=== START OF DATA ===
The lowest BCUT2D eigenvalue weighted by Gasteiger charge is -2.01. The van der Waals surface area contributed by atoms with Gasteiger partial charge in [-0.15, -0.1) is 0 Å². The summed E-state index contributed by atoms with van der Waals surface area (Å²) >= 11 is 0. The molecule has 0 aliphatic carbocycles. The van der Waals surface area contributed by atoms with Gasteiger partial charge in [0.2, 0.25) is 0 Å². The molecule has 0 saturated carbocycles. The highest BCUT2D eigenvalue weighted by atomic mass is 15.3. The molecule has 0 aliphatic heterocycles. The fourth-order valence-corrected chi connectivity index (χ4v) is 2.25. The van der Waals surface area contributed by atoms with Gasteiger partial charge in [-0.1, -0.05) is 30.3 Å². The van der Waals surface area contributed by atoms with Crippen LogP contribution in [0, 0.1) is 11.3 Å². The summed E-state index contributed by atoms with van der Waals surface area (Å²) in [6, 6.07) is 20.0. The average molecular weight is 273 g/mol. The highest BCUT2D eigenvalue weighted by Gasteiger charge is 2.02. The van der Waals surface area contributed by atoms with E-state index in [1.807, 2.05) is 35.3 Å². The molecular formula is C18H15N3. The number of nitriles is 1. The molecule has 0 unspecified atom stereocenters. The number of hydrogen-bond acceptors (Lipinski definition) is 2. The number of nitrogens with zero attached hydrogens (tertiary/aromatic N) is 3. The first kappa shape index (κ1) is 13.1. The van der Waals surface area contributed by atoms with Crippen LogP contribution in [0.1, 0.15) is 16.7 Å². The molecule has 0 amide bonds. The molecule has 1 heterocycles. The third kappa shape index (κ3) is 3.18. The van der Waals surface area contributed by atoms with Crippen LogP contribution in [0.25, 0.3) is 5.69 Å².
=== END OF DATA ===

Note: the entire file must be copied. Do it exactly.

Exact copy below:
The lowest BCUT2D eigenvalue weighted by Gasteiger charge is -2.01. The van der Waals surface area contributed by atoms with Gasteiger partial charge in [-0.15, -0.1) is 0 Å². The summed E-state index contributed by atoms with van der Waals surface area (Å²) >= 11 is 0. The molecule has 0 aliphatic carbocycles. The van der Waals surface area contributed by atoms with Gasteiger partial charge in [0.2, 0.25) is 0 Å². The molecule has 0 saturated carbocycles. The highest BCUT2D eigenvalue weighted by atomic mass is 15.3. The molecule has 0 aliphatic heterocycles. The fourth-order valence-corrected chi connectivity index (χ4v) is 2.25. The van der Waals surface area contributed by atoms with Gasteiger partial charge in [-0.1, -0.05) is 30.3 Å². The van der Waals surface area contributed by atoms with Crippen LogP contribution in [0, 0.1) is 11.3 Å². The summed E-state index contributed by atoms with van der Waals surface area (Å²) in [6, 6.07) is 20.0. The average molecular weight is 273 g/mol. The highest BCUT2D eigenvalue weighted by Gasteiger charge is 2.02. The van der Waals surface area contributed by atoms with E-state index in [1.807, 2.05) is 35.3 Å². The molecular formula is C18H15N3. The number of nitriles is 1. The molecule has 0 unspecified atom stereocenters. The number of hydrogen-bond acceptors (Lipinski definition) is 2. The number of nitrogens with zero attached hydrogens (tertiary/aromatic N) is 3. The first kappa shape index (κ1) is 13.1. The van der Waals surface area contributed by atoms with Crippen LogP contribution in [0.1, 0.15) is 16.7 Å². The molecule has 0 amide bonds. The molecule has 1 heterocycles. The third kappa shape index (κ3) is 3.18. The van der Waals surface area contributed by atoms with Crippen LogP contribution in [0.25, 0.3) is 5.69 Å².